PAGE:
24 Muller-Hill Berno. Murderous Science: Elimination by Scientific Selection of Jews, Gypsies, and Other – Germany 1933- 1945 [Translated from German by George R Fraser] Oxford University Press, Oxford 1988.
25 Clinton President WJ. Apology on behalf of the American government to survivors of the Tuskegee Syphylis Experiment victims. Worldwide radio & Television. May 16 1997. Also Ken Getz; Tuskegee, a Cloud Over Research. The Washington Post. Tuesday, Sept 30, 2008. President Clinton publicly apologized to the eight surviving participants of the shocking and unethical study, saying “What the United States Government did was shameful”.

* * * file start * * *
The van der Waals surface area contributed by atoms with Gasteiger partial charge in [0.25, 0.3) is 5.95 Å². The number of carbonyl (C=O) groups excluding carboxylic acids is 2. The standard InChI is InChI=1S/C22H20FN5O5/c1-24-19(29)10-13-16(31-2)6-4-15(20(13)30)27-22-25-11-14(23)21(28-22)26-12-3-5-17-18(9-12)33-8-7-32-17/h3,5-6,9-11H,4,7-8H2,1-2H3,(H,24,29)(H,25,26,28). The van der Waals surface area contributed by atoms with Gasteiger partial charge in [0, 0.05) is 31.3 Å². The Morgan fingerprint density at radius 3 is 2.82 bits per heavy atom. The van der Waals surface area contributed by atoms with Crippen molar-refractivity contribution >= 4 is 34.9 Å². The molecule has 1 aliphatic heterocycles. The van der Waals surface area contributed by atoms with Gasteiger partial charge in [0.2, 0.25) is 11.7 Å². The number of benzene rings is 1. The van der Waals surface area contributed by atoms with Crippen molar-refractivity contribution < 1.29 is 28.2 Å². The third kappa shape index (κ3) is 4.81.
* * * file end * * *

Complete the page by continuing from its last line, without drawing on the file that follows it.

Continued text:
26 Tanne Janice Hopkins. President Obama apologizes to Guatemala over 1940’s syphilis study. BMJ 2010; 341.c5494 doi:10.1136/bmj.c5494 http://www.bmj.com/content/341/bmj.c5494.full October 9, page 750.
27 Konotey-Ahulu FID. President Obama apologises over Guatemala syphilis study: International cooperative research in jeopardy. http://www.bmj.com/content/341/bmj.c5494.full/reply#bmj_el_243183 BMJ Rapid Response Oct 17 2010
28 Amofah G. Furore over Artesunate-Amodiaquine Combiantion (ACT) Drug. Daily Graphic, Accra. Monday May 5, 2006, page 23.
Conflict of Interest: None declared email@example.com
Competing interests: None declared